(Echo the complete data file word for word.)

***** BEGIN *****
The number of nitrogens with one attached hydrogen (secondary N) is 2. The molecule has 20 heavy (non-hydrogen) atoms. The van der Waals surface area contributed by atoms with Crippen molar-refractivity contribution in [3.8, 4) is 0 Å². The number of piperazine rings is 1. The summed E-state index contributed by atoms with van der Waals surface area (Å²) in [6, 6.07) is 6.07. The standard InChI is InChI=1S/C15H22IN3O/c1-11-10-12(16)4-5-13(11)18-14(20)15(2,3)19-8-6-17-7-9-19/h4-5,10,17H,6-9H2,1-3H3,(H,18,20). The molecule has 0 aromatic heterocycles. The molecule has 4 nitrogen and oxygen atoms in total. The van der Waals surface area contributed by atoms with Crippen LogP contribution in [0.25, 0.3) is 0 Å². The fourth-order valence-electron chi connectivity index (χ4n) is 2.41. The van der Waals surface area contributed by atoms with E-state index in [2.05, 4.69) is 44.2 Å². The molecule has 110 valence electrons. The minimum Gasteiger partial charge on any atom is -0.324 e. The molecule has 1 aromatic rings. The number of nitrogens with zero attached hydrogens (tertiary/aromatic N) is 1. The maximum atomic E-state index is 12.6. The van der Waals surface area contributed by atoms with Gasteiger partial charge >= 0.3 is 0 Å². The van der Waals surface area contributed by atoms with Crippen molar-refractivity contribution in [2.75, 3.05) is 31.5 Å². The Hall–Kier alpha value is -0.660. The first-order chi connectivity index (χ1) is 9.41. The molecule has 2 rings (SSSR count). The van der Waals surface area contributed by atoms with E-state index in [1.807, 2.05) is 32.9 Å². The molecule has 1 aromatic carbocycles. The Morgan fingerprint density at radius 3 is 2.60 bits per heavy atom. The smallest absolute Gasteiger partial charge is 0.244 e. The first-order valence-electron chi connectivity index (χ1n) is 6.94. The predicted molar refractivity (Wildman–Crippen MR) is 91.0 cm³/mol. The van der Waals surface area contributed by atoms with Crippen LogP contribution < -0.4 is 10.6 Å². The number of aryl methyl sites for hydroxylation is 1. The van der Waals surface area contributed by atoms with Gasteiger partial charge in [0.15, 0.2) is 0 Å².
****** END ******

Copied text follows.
The number of nitrogens with one attached hydrogen (secondary N) is 2. The molecule has 20 heavy (non-hydrogen) atoms. The van der Waals surface area contributed by atoms with Crippen molar-refractivity contribution in [3.8, 4) is 0 Å². The number of piperazine rings is 1. The summed E-state index contributed by atoms with van der Waals surface area (Å²) in [6, 6.07) is 6.07. The standard InChI is InChI=1S/C15H22IN3O/c1-11-10-12(16)4-5-13(11)18-14(20)15(2,3)19-8-6-17-7-9-19/h4-5,10,17H,6-9H2,1-3H3,(H,18,20). The molecule has 0 aromatic heterocycles. The molecule has 4 nitrogen and oxygen atoms in total. The van der Waals surface area contributed by atoms with Crippen LogP contribution in [0.25, 0.3) is 0 Å². The fourth-order valence-electron chi connectivity index (χ4n) is 2.41. The van der Waals surface area contributed by atoms with E-state index in [2.05, 4.69) is 44.2 Å². The molecule has 110 valence electrons. The minimum Gasteiger partial charge on any atom is -0.324 e. The molecule has 1 aromatic rings. The number of nitrogens with zero attached hydrogens (tertiary/aromatic N) is 1. The maximum atomic E-state index is 12.6. The van der Waals surface area contributed by atoms with Gasteiger partial charge >= 0.3 is 0 Å². The van der Waals surface area contributed by atoms with Crippen molar-refractivity contribution in [2.75, 3.05) is 31.5 Å². The Hall–Kier alpha value is -0.660. The first-order chi connectivity index (χ1) is 9.41. The molecule has 2 rings (SSSR count). The van der Waals surface area contributed by atoms with E-state index in [1.807, 2.05) is 32.9 Å². The molecule has 1 aromatic carbocycles. The Morgan fingerprint density at radius 3 is 2.60 bits per heavy atom. The smallest absolute Gasteiger partial charge is 0.244 e. The first-order valence-electron chi connectivity index (χ1n) is 6.94. The predicted molar refractivity (Wildman–Crippen MR) is 91.0 cm³/mol. The van der Waals surface area contributed by atoms with Crippen LogP contribution < -0.4 is 10.6 Å². The number of aryl methyl sites for hydroxylation is 1. The van der Waals surface area contributed by atoms with Gasteiger partial charge in [0.15, 0.2) is 0 Å².